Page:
The Columbus Crew Can End Liga MX’s Champions League Domination
The 2021 CONCACAF Champions League begins on Tuesday, Apr. 6 with the beginning of the Round of 16. Since the competition’s rebrand in 2008, all 12 titles have been won by Liga MX (Tigres won last year's edition). The question, as always, is when will MLS finally come to the table? It’s a feat that hasn’t been achieved since the LA Galaxy in 2000.
The usual excuse is still in play: Liga MX clubs are deep into the Clausura season with teams fighting for playoff positions, whereas MLS clubs are approaching the end of preseason with opening day scheduled for Apr. 17. This reality is especially brutal for Toronto FC, which plays its first competitive match of the season on Wednesday against reigning Apertura champion León.
While that’s the excuse, the reality is that Liga MX’s premier clubs are simply better than their MLS counterparts. The Designated Player rule might add glamor to MLS sides, but it’s always worth remembering that there’s no salary cap in Liga MX, there’s a lot more spending on the mid-tier level of the roster and, on the whole, wages in Liga MX are 20 to 30 percent higher than in MLS.
And while that’s objectively speaking, we can solve for subjectivity by looking at something like the recent CONCACAF Olympic Qualifying Championship to see how Mexico — loaded with U-23 talent from Liga MX — won it all, whereas the USMNT — loaded with U-23 talent from MLS — finished in third place.
But hope springs eternal for the majorest of major leagues, and buoyed by LAFC’s run to the final in 2020, Columbus, Philadelphia, Portland, Atlanta and Toronto will all approach this year’s tournament with cautious optimism.
Factoring in talent, coaching and the road to the final, it looks like the Columbus Crew is this season’s best bet for MLS redemption.
3 Reasons Why The Columbus Crew Could Win The CONCACAF Champions League
#1. The Bracket
The Round of 16 first legs will be played Apr. 6-8 and the second legs fall Apr. 13-15. From there, the quarterfinal first legs take place Apr. 27-29 followed by the second legs on May 4-6. With the CCL then going on hiatus until the semifinals in August, it’s clear that MLS sides really just need to navigate the first two rounds (read: avoid Liga MX powers) before gaining equal footing in terms of mid-late season form at the business end of the competition.
The only MLS side that faces Mexican opposition in the Round of 16 is Toronto against León, which should prove a hellish introduction for first-year TFC manager Chris Armas. Philadelphia and Atlanta couldn't possibly play a Mexican club (América) until the semis, although they could face each other in the quarters.
Columbus plays Nicaragua’s Real Estelí in the first round — a club that hasn’t appeared in this competition since 2017 and was ranked 15th in the draw (only Haiti’s Arcahaie was lower). This was a very kind draw for the MLS Cup champion.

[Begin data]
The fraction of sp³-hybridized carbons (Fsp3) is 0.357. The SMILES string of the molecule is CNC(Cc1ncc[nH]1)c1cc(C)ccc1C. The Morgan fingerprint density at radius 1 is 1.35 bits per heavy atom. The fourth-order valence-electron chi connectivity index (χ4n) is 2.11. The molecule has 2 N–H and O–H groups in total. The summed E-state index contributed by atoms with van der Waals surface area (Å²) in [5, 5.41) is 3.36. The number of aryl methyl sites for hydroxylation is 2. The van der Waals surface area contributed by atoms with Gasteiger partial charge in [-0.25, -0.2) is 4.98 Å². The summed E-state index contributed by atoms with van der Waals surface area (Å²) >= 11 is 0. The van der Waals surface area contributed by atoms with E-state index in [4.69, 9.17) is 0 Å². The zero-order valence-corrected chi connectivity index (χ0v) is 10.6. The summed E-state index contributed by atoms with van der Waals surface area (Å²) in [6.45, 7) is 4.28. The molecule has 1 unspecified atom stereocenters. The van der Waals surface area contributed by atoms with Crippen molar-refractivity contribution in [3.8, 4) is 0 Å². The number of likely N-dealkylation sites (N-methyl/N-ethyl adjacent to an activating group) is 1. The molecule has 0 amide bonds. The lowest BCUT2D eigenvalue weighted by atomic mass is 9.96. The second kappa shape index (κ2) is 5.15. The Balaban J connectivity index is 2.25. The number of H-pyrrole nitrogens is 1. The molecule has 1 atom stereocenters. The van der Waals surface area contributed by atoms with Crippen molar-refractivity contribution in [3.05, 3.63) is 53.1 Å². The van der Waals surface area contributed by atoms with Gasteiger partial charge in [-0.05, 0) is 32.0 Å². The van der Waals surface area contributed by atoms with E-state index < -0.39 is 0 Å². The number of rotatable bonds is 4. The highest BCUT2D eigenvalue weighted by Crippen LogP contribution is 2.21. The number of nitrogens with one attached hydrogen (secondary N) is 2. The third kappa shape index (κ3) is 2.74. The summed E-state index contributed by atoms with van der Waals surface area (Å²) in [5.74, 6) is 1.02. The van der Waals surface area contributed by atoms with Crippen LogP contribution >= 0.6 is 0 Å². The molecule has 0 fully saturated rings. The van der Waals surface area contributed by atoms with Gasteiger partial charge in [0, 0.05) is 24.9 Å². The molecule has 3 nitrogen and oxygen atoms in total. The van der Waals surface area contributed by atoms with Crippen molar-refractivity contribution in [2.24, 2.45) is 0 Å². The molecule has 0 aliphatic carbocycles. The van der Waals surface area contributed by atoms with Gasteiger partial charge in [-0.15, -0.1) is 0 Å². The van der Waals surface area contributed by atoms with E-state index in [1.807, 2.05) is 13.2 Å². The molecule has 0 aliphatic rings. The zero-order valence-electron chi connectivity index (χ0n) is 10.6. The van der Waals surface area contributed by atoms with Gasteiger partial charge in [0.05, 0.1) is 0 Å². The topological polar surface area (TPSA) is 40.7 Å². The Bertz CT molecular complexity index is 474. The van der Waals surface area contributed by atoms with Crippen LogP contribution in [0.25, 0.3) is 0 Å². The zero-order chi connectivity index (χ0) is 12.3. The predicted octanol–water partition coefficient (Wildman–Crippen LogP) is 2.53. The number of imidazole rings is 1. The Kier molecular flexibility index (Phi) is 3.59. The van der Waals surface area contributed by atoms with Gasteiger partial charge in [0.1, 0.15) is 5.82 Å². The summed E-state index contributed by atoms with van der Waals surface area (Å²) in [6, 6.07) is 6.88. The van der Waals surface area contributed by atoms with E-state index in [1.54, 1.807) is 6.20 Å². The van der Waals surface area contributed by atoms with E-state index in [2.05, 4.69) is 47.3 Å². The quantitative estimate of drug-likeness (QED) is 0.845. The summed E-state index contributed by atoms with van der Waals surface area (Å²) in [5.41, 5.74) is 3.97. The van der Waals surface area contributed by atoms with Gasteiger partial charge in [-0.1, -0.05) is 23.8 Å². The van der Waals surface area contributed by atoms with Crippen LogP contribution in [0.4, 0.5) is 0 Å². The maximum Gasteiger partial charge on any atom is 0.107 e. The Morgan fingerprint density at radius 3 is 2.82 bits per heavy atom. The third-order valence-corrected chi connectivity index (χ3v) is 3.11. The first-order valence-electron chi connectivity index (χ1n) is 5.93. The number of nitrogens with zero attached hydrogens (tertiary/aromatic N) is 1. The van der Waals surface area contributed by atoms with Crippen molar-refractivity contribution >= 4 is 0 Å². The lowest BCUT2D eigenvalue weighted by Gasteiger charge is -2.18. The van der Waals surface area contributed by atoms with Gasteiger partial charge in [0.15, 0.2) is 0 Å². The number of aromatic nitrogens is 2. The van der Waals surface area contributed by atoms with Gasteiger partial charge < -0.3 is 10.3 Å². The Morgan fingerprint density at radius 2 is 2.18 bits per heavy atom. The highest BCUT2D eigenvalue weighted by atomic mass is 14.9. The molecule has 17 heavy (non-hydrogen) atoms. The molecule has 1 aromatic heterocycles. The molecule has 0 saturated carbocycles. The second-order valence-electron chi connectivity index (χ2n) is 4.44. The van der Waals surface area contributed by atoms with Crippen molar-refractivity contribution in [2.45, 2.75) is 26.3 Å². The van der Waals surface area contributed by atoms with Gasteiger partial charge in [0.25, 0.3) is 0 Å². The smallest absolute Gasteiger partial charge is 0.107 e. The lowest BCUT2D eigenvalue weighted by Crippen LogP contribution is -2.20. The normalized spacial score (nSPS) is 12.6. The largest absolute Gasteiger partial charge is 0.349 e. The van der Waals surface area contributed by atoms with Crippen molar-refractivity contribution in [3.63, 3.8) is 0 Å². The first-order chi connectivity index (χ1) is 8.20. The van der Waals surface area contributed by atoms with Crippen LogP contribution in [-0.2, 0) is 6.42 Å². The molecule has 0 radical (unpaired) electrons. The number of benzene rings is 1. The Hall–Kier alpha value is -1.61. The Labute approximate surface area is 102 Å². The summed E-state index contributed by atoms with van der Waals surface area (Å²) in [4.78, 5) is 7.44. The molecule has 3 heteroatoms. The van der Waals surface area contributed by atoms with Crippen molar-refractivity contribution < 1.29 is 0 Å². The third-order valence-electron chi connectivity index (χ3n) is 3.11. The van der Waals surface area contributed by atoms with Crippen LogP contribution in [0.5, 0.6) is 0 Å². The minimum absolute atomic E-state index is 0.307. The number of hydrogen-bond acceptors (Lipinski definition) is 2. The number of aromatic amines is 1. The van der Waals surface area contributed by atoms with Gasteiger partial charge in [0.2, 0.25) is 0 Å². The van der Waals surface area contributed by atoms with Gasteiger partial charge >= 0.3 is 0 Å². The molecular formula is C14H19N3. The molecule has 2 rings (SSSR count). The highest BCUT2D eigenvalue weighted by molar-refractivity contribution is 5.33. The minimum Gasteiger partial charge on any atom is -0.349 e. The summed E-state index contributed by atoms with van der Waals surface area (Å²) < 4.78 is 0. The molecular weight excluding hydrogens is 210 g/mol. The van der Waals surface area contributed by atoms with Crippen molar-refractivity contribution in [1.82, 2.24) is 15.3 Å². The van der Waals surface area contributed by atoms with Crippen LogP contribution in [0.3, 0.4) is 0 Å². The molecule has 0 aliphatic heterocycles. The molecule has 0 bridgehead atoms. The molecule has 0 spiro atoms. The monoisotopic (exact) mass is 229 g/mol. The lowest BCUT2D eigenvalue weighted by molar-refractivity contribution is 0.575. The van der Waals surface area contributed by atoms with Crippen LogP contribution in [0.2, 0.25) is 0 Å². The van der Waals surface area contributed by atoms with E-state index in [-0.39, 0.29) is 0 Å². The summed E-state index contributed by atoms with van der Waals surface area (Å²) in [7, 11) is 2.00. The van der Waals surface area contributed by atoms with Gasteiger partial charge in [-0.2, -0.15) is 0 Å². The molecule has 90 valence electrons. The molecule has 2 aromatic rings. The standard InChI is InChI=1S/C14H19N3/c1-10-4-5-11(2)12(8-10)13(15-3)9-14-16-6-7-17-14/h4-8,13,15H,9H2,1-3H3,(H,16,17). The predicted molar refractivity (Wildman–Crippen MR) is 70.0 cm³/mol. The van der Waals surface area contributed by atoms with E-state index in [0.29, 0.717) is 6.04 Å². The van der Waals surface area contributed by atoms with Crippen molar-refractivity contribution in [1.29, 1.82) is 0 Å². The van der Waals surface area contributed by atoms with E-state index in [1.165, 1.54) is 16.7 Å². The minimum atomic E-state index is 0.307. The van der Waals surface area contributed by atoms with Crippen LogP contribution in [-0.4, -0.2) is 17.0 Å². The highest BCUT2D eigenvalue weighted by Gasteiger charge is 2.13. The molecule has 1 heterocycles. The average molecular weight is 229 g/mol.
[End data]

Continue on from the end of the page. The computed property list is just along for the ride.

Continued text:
If Columbus overcomes Real Estelí, it gets much more difficult in the quarterfinals with a potential matchup against Monterrey and Rogelio Funes Mori, but you’re at least avoiding the two current giants of Liga MX: Superlíder Cruz Azul and second-place América.
The Crew could only potentially meet América in the final, whereas Columbus’ own route to the final could include a meeting against either León or Cruz Azul in the semis.
Still, being on the opposite side of América and Henry Martín, Sebastián Córdova, Richard Sánchez, Sebastián Cáceres and Guillermo Ochoa is a blessing.
#2. The Best Team in MLS
As the reigning MLS Cup champion, Columbus earns this title by default, but Caleb Porter’s side looks even stronger this season.
The defense is anchored by Curaçao international Eloy Room, who posted the third-most clean sheets in MLS last season and the 2020 MLS Save of the Year. Captain Jonathan Mensah was an MLS Best XI selection at center back, and Argentina youth international Milton Valenzuela quickly established himself as one of the league’s best left backs.
With the Brazilian Artur and Darlington Nagbe, Columbus has two of the smoothest operating holding midfielders in America, and Perry Kitchen has been added from the LA Galaxy to provide more depth.
Then there’s a varied attack that boasts 2020 Newcomer of the Year Lucas Zelarayán, Portuguese playmaker Pedro Santos, USMNT forward Gyasi Zardes and new addition Kevin Molino. When the Trinidad and Tobago winger is healthy, like he was last year with Minnesota, he’s one of the best in CONCACAF.
21-year-old Romanian Alexandru Mățan should also prove an interesting watch as he joins from Gheorghe Hagi’s Viitorul Constanța.
#3. The Approach
One key to making a deep run in the CCL is squad depth, and as was alluded to previously, Columbus has that. They also have a manager who’s shown an ability to flourish in knockout competitions as Caleb Porter is now a two-time MLS Cup champion to go with the NCAA title he won with Akron.
Perhaps most importantly, Columbus players aren’t just excited to be in the tournament (the Crew’s first appearance since 2010-11), they genuinely believe they can go deep.
“I will do everything to be the first MLS team to win this competition and make history with Columbus,” Pedro Santos recently said. “We have that mentality. For me personally, it’s a very important competition. It’s prestigious, we can achieve a lot. It gives us the opportunity to play in the Club World Cup. The players need to have the mentality to win this competition.”
Those words were echoed by Derrick Etienne Jr., who said the team was looking forward to the obstacles they’re bound to face in Central America and potentially Mexico.
If players and manager are all in, you’ve got a legitimate shot at making it past the Round of 16 and quarterfinals, and then anything can happen.
Now watch Columbus get CONCACAF’d by Real Estelí.